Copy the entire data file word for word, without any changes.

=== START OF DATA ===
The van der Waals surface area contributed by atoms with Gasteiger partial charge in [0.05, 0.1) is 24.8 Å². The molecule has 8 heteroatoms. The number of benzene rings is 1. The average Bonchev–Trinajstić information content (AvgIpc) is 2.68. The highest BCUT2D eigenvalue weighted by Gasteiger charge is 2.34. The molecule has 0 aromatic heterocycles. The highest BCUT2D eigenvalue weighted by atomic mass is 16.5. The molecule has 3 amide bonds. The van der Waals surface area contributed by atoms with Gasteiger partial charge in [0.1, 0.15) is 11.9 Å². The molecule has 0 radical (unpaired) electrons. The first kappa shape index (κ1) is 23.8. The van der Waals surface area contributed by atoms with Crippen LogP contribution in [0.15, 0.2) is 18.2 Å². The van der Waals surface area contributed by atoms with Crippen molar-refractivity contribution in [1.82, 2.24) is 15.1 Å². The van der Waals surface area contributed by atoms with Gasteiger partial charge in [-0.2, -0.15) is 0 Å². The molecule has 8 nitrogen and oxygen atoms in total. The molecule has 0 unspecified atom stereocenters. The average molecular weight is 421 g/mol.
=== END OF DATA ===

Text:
The van der Waals surface area contributed by atoms with Gasteiger partial charge in [0.05, 0.1) is 24.8 Å². The molecule has 8 heteroatoms. The number of benzene rings is 1. The average Bonchev–Trinajstić information content (AvgIpc) is 2.68. The highest BCUT2D eigenvalue weighted by Gasteiger charge is 2.34. The molecule has 0 aromatic heterocycles. The highest BCUT2D eigenvalue weighted by atomic mass is 16.5. The molecule has 3 amide bonds. The van der Waals surface area contributed by atoms with Gasteiger partial charge in [0.1, 0.15) is 11.9 Å². The molecule has 0 radical (unpaired) electrons. The first kappa shape index (κ1) is 23.8. The van der Waals surface area contributed by atoms with Crippen LogP contribution in [0.15, 0.2) is 18.2 Å². The van der Waals surface area contributed by atoms with Crippen molar-refractivity contribution in [1.82, 2.24) is 15.1 Å². The van der Waals surface area contributed by atoms with Gasteiger partial charge in [-0.2, -0.15) is 0 Å². The molecule has 8 nitrogen and oxygen atoms in total. The molecule has 0 unspecified atom stereocenters. The average molecular weight is 421 g/mol.